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Composition and Deformance: Measuring Imageability with a Text-to-Image Model
Si Wu | David Smith

Although psycholinguists and psychologists have long studied the tendency of linguistic strings to evoke mental images in hearers or readers, most computational studies have applied this concept of imageability only to isolated words. Using recent developments in text-to-image generation models, such as DALLE mini, we propose computational methods that use generated images to measure the imageability of both single English words and connected text. We sample text prompts for image generation from three corpora: human-generated image captions, news article sentences, and poem lines. We subject these prompts to different deformances to examine the model’s ability to detect changes in imageability caused by compositional change. We find high correlation between the proposed computational measures of imageability and human judgments of individual words. We also find the proposed measures more consistently respond to changes in compositionality than baseline approaches. We discuss possible effects of model training and implications for the study of compositionality in text-to-image models.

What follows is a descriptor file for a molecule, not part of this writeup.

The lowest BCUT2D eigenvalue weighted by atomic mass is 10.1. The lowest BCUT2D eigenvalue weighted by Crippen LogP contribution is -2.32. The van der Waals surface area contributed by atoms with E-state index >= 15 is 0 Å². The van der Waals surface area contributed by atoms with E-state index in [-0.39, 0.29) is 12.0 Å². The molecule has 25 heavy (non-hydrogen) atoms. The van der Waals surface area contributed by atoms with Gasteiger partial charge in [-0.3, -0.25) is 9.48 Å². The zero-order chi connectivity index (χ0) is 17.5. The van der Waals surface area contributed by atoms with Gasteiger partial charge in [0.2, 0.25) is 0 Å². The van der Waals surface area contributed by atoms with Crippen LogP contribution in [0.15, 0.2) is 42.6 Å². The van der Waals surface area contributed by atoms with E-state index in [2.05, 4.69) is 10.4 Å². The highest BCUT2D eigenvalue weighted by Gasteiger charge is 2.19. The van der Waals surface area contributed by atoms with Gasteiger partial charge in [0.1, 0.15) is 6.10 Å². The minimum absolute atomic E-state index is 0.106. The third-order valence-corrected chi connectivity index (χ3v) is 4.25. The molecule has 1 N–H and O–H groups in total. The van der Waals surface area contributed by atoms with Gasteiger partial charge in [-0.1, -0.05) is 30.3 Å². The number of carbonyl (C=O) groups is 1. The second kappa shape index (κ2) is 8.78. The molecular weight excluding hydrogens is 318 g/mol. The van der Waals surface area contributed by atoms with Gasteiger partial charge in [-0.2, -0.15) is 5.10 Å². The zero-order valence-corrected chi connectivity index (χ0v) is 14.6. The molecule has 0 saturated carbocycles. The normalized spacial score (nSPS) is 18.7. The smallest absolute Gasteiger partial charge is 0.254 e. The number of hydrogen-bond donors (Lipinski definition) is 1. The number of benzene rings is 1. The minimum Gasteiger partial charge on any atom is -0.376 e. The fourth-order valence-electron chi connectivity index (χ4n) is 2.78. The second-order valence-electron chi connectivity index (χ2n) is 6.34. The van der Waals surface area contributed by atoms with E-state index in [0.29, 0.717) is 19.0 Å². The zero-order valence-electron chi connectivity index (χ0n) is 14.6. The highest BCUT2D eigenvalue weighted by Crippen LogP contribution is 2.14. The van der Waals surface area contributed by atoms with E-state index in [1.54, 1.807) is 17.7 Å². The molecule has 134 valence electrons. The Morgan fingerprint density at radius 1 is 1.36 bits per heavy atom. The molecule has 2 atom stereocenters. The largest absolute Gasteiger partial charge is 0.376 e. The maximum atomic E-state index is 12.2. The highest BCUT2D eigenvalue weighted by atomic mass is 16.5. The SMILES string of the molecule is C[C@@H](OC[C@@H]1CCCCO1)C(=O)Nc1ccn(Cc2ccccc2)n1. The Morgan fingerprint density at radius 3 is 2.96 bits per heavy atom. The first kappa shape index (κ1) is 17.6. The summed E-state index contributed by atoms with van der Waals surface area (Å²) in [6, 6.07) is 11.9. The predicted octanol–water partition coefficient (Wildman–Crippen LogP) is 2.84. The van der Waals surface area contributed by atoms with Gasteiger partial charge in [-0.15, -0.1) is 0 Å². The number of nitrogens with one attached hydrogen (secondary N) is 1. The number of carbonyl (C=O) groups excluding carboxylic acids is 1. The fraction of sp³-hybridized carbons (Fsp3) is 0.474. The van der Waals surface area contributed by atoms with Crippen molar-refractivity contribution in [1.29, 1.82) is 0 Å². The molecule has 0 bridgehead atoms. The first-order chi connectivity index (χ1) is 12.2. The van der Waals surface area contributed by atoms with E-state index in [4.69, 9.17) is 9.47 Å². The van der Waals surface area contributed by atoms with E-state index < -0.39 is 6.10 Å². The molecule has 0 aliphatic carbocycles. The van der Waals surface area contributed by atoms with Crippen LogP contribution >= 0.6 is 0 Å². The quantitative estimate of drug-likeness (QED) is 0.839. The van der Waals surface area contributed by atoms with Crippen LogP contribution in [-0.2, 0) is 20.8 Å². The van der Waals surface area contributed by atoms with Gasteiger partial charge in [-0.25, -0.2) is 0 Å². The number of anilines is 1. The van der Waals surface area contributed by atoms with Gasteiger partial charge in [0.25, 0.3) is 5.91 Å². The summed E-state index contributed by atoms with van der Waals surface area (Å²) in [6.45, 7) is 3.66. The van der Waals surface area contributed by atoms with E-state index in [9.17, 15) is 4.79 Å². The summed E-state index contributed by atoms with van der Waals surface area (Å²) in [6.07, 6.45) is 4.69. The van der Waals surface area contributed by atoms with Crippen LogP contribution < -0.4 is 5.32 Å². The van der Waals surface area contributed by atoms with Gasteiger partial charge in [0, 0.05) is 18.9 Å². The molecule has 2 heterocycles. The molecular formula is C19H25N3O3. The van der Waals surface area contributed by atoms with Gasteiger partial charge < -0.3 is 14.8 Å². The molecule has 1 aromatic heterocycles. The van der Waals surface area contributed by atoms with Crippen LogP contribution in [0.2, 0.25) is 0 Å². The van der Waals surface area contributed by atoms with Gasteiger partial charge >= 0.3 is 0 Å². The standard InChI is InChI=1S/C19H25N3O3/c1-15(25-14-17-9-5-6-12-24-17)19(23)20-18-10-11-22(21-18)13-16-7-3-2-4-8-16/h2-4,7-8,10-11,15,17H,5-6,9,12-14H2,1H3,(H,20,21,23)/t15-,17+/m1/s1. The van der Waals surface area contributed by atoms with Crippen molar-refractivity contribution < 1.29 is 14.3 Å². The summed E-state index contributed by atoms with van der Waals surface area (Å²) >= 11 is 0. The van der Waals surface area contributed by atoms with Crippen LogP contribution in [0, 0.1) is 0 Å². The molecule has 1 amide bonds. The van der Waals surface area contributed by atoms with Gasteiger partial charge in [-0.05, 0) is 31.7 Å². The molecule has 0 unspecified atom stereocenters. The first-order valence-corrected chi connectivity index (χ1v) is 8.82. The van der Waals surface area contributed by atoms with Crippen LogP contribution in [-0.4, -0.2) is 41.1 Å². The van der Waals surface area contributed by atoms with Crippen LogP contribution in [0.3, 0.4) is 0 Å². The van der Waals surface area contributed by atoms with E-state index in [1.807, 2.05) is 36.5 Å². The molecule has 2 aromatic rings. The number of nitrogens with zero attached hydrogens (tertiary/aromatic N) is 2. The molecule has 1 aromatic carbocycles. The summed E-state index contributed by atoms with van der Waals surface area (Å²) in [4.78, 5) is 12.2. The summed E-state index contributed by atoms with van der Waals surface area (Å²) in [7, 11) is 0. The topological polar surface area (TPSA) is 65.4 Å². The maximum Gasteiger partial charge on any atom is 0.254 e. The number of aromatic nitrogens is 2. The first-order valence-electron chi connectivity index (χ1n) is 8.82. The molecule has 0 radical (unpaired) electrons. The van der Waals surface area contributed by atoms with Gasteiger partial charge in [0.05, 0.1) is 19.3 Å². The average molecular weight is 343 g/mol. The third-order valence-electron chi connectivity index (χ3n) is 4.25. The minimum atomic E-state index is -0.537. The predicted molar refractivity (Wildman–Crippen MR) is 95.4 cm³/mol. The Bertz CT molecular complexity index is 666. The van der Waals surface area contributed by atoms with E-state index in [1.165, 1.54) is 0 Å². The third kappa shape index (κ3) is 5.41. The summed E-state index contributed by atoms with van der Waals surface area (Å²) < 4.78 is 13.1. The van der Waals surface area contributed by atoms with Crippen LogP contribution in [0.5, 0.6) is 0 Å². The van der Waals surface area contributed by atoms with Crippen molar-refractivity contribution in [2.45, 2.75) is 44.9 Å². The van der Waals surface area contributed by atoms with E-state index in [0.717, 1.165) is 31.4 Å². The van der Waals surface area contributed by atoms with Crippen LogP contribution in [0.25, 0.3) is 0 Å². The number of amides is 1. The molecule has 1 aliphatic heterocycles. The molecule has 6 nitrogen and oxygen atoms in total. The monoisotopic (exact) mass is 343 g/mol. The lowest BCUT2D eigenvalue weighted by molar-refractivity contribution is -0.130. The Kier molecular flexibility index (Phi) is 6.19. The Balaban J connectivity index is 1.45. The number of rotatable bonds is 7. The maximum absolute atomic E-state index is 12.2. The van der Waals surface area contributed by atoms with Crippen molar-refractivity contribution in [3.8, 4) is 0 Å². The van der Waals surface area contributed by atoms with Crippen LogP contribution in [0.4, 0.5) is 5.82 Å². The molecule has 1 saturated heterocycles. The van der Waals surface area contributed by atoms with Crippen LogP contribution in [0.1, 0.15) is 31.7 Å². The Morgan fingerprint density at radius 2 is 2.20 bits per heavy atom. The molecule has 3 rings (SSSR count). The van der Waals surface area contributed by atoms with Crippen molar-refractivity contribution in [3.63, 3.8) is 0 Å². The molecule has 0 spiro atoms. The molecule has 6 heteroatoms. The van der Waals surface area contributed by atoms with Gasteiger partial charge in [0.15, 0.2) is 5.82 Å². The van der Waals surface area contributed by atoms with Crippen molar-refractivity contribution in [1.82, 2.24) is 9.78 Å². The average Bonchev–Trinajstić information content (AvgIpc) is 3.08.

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Narrative Cloze as a Training Objective: Towards Modeling Stories Using Narrative Chain Embeddings
Hans Ole Hatzel | Chris Biemann

We present a novel approach to modeling narratives using narrative chain embeddings.A new dataset of narrative chains extracted from German news texts is presented. With neural methods, we produce models for both German and English that achieve state-of-the-art performance on the Multiple Choice Narrative Cloze task. Subsequently, we perform an extrinsic evaluation of the embeddings our models produce and show that they perform rather poorly in identifying narratively similar texts. We explore some of the reasons for this underperformance and discuss the upsides of our approach. We provide an outlook on alternative ways to model narratives, as well as techniques for evaluating such models.